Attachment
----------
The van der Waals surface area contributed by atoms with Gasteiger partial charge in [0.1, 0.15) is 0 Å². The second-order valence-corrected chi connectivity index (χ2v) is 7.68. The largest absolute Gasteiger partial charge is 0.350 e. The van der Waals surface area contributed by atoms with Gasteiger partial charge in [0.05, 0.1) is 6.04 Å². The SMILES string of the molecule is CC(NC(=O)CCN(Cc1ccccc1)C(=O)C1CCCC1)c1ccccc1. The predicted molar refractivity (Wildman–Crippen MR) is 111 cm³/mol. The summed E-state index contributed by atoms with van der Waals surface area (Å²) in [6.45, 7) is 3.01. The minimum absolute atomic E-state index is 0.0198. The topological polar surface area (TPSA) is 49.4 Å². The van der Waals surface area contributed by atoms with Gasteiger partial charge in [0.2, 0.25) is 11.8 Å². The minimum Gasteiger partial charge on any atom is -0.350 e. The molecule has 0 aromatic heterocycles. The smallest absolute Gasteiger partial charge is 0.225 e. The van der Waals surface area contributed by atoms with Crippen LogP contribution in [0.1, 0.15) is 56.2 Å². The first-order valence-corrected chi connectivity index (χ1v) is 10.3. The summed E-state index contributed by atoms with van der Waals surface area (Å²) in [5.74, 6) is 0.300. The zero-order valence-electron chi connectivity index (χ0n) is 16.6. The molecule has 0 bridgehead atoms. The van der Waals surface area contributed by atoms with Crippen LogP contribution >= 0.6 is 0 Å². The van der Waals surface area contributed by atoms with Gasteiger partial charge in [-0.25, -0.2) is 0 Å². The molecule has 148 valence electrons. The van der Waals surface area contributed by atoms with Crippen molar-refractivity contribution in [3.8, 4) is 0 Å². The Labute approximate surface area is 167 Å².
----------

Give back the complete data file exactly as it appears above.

The van der Waals surface area contributed by atoms with Gasteiger partial charge in [0.1, 0.15) is 0 Å². The second-order valence-corrected chi connectivity index (χ2v) is 7.68. The largest absolute Gasteiger partial charge is 0.350 e. The van der Waals surface area contributed by atoms with Gasteiger partial charge in [0.05, 0.1) is 6.04 Å². The SMILES string of the molecule is CC(NC(=O)CCN(Cc1ccccc1)C(=O)C1CCCC1)c1ccccc1. The predicted molar refractivity (Wildman–Crippen MR) is 111 cm³/mol. The summed E-state index contributed by atoms with van der Waals surface area (Å²) in [6.45, 7) is 3.01. The minimum absolute atomic E-state index is 0.0198. The topological polar surface area (TPSA) is 49.4 Å². The van der Waals surface area contributed by atoms with Gasteiger partial charge in [0.2, 0.25) is 11.8 Å². The minimum Gasteiger partial charge on any atom is -0.350 e. The molecule has 0 aromatic heterocycles. The smallest absolute Gasteiger partial charge is 0.225 e. The van der Waals surface area contributed by atoms with Crippen LogP contribution in [0.1, 0.15) is 56.2 Å². The first-order valence-corrected chi connectivity index (χ1v) is 10.3. The summed E-state index contributed by atoms with van der Waals surface area (Å²) in [5.74, 6) is 0.300. The zero-order valence-electron chi connectivity index (χ0n) is 16.6. The molecule has 0 bridgehead atoms. The van der Waals surface area contributed by atoms with Crippen LogP contribution >= 0.6 is 0 Å². The van der Waals surface area contributed by atoms with Gasteiger partial charge in [-0.25, -0.2) is 0 Å². The molecule has 148 valence electrons. The van der Waals surface area contributed by atoms with Crippen molar-refractivity contribution in [3.8, 4) is 0 Å². The Labute approximate surface area is 167 Å².